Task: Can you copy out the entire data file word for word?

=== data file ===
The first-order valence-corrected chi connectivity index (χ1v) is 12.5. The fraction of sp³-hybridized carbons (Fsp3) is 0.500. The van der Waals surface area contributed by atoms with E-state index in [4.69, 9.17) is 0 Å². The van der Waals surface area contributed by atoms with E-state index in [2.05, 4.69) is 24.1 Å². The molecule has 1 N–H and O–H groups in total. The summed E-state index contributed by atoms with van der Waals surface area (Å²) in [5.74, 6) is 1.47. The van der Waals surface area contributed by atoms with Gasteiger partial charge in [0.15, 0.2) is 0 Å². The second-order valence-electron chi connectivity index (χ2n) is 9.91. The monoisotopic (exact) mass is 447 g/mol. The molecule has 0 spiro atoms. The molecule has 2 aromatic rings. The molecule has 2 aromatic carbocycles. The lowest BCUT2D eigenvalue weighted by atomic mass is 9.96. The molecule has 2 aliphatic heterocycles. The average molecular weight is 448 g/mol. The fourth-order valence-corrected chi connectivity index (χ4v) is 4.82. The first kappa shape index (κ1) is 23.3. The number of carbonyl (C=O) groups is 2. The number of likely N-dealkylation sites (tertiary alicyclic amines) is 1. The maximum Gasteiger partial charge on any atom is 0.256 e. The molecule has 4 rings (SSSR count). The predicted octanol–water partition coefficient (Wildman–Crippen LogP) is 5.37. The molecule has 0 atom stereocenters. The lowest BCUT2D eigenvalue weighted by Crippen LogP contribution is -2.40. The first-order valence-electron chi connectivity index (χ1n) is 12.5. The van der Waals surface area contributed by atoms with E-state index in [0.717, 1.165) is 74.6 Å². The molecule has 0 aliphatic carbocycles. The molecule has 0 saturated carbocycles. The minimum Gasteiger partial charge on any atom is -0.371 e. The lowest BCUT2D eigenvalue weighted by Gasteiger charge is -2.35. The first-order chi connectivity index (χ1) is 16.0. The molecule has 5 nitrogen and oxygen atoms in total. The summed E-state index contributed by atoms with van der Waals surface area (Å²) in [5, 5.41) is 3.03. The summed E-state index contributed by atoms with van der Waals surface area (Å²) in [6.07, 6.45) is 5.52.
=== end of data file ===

The first-order valence-corrected chi connectivity index (χ1v) is 12.5. The fraction of sp³-hybridized carbons (Fsp3) is 0.500. The van der Waals surface area contributed by atoms with E-state index in [4.69, 9.17) is 0 Å². The van der Waals surface area contributed by atoms with E-state index in [2.05, 4.69) is 24.1 Å². The molecule has 1 N–H and O–H groups in total. The summed E-state index contributed by atoms with van der Waals surface area (Å²) in [5.74, 6) is 1.47. The van der Waals surface area contributed by atoms with Gasteiger partial charge in [0.15, 0.2) is 0 Å². The second-order valence-electron chi connectivity index (χ2n) is 9.91. The monoisotopic (exact) mass is 447 g/mol. The molecule has 0 spiro atoms. The molecule has 2 aromatic rings. The molecule has 2 aromatic carbocycles. The lowest BCUT2D eigenvalue weighted by atomic mass is 9.96. The molecule has 2 aliphatic heterocycles. The average molecular weight is 448 g/mol. The fourth-order valence-corrected chi connectivity index (χ4v) is 4.82. The first kappa shape index (κ1) is 23.3. The number of carbonyl (C=O) groups is 2. The number of likely N-dealkylation sites (tertiary alicyclic amines) is 1. The maximum Gasteiger partial charge on any atom is 0.256 e. The molecule has 4 rings (SSSR count). The predicted octanol–water partition coefficient (Wildman–Crippen LogP) is 5.37. The molecule has 0 atom stereocenters. The lowest BCUT2D eigenvalue weighted by Crippen LogP contribution is -2.40. The first-order valence-electron chi connectivity index (χ1n) is 12.5. The van der Waals surface area contributed by atoms with E-state index in [0.717, 1.165) is 74.6 Å². The molecule has 0 aliphatic carbocycles. The molecule has 0 saturated carbocycles. The minimum Gasteiger partial charge on any atom is -0.371 e. The lowest BCUT2D eigenvalue weighted by Gasteiger charge is -2.35. The first-order chi connectivity index (χ1) is 16.0. The molecule has 5 nitrogen and oxygen atoms in total. The summed E-state index contributed by atoms with van der Waals surface area (Å²) in [5, 5.41) is 3.03. The summed E-state index contributed by atoms with van der Waals surface area (Å²) in [6.07, 6.45) is 5.52.